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Nonprofit Leaders, JVA Share a Few DEI Secrets

By Sandy Wiegand, Copyeditor and Writer at Joining Vision and Action

The third and final session of JVA’s Executive Directors in a Changing World networking and conversation series met recently, focusing on nonprofit boards of directors.

The series gave nonprofit leaders the opportunity to discuss challenges and solutions in the context of the COVID-19 pandemic and a society awakening to heightened calls for racial justice. Senior Trainer and Facilitator Sandra Harris Howard led the most recent session.

JVA has been sharing some highlights of these discussions in the hope that other changemakers may feel supported by reading about the experiences of others in the nonprofit world.

The conversation

Although conversation among the small group began with talk about the need for boards to receive more Black man in a COVID-19 mask walking on the street past a big Black Lives Matter on their general duties, much of the meet-up was spent discussing nonprofit leaders’ desire for board training on diversity, equity and inclusion (DEI), as well as executive directors’ challenges and successes related to board recruitment for diversity.

Some board-related topics also came up briefly during the first two sessions of the JVA series (on staff and fundraising), and relevant discussion from these meetings is included here as well.

Board development

Several nonprofit leaders had noted in past sessions that their organizations’ boards had many members who had never before served on a board of directors. Said one: “We want to acknowledge they are volunteers and they are there because they care about the organization. … They are trying to do what is best.” Another added: “I don’t think I have ever had an experienced board member on my board.”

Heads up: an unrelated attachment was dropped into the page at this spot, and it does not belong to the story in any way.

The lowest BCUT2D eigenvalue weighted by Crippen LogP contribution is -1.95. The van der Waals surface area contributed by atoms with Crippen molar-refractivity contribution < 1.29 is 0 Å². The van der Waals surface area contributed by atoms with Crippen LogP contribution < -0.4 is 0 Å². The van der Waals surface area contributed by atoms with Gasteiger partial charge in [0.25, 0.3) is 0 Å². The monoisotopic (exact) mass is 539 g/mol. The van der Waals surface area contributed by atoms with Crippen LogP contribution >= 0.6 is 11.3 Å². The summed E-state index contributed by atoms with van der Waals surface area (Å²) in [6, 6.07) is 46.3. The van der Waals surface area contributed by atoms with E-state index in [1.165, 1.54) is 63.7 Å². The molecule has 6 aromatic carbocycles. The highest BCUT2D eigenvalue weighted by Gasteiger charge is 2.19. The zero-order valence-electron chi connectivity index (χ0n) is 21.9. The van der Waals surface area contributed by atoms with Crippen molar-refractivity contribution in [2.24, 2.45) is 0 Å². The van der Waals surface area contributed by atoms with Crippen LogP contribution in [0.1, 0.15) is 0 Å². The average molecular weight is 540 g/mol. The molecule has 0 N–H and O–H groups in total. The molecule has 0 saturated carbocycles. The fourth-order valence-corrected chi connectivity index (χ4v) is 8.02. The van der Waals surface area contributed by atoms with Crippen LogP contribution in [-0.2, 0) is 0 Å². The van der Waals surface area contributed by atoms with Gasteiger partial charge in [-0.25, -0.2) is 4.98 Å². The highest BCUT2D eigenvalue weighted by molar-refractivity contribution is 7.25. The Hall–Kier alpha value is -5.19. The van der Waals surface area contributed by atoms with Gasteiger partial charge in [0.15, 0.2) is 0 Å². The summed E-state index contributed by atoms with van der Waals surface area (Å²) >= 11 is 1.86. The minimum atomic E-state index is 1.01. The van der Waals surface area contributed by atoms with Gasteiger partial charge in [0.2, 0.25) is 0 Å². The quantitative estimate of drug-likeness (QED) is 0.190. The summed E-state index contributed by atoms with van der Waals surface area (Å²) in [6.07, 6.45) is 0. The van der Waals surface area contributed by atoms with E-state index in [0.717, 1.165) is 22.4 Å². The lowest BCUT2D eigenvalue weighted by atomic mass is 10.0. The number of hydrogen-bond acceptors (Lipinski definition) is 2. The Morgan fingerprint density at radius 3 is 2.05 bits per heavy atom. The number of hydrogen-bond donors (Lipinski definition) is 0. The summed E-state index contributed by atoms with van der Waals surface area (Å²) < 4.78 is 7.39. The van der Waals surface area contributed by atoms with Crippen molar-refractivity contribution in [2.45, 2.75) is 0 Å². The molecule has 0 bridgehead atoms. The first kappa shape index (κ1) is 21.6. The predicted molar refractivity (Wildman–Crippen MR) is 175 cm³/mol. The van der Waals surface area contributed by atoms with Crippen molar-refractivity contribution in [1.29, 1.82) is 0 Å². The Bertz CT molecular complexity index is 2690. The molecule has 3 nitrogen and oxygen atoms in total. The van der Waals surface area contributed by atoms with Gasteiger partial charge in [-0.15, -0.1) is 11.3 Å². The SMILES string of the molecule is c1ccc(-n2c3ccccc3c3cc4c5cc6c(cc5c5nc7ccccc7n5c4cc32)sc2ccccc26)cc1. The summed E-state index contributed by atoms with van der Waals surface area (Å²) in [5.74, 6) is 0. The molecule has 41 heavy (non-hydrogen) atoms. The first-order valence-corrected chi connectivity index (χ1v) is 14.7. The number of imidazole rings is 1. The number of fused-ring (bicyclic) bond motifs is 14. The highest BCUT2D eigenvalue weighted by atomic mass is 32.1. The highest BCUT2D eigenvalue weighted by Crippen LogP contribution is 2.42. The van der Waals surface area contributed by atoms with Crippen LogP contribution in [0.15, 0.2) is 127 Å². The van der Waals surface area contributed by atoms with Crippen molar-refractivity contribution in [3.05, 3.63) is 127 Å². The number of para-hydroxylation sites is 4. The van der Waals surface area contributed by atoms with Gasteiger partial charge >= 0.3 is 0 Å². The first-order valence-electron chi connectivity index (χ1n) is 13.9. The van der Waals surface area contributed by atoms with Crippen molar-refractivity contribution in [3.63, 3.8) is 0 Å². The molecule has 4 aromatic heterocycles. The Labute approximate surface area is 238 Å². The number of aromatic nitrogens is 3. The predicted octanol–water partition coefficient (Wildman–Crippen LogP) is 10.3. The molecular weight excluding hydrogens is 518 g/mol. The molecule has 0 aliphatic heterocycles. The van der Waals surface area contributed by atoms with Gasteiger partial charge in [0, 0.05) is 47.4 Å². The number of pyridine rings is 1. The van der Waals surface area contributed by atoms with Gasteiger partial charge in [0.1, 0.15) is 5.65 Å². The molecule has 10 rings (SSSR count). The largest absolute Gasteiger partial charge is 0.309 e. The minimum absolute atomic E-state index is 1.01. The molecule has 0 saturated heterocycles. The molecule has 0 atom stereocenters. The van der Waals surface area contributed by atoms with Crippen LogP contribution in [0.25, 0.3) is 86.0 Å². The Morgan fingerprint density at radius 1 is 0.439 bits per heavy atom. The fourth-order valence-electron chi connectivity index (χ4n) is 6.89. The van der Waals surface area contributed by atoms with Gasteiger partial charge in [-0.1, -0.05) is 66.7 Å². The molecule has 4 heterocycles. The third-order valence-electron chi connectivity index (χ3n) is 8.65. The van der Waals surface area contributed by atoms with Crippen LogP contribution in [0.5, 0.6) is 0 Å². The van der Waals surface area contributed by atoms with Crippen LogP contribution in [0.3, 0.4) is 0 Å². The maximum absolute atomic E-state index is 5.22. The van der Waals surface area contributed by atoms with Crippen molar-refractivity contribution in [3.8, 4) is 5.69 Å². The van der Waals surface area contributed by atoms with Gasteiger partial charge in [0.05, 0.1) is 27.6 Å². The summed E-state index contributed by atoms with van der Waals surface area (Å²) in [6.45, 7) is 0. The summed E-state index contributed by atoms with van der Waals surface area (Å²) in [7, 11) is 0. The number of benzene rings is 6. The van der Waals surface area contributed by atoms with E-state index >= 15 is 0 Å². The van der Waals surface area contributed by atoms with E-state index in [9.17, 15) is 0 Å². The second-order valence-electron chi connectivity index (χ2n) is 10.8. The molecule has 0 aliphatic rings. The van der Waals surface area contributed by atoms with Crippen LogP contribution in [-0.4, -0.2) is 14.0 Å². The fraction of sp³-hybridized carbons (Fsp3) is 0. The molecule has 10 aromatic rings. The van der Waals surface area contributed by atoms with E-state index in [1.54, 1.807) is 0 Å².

Participants at the most recent meeting also noted that it can be difficult for board members to adapt from a primarily “working” role to more of a “governing” role and for executive directors to communicate their needs in this regard. They cited as challenges:

  • “Them understanding their responsibilities because it used to be a working board; they were the volunteers, and now it’s turning to governing.”
  • Roles and responsibilities and clarity. We largely had a working board. I want to work on more governance, but we also need them to get their hands dirty. So there’s stuff to figure out there.”

Pro tip:

Sandra noted that during recent JVA facilitations, some teams have come to the conclusion that they need to formalize board member orientation to ensure that members truly understand their roles and responsibilities. This can be done remotely, perhaps even 15 minutes at a time during board meetings, and can thus include longer-serving members, she explained.

At least one participant planned to give this a try: “to go over stuff in the handbook … for people who are feeling uncomfortable asking questions and to remind long-term board members of their duties.”

Board DEI training

Session participants reported varying levels of interest in and acceptance of DEI training and recruitment by their organizations’ boards. At a previous session, one nonprofit leader described trying to convince the board that it would be appropriate to bring a highly involved program participant, with both lived experience and formal education, onto the board. “My board responded in a very classist way. … They were like, how could they be board members? And they would never be able to be your boss.”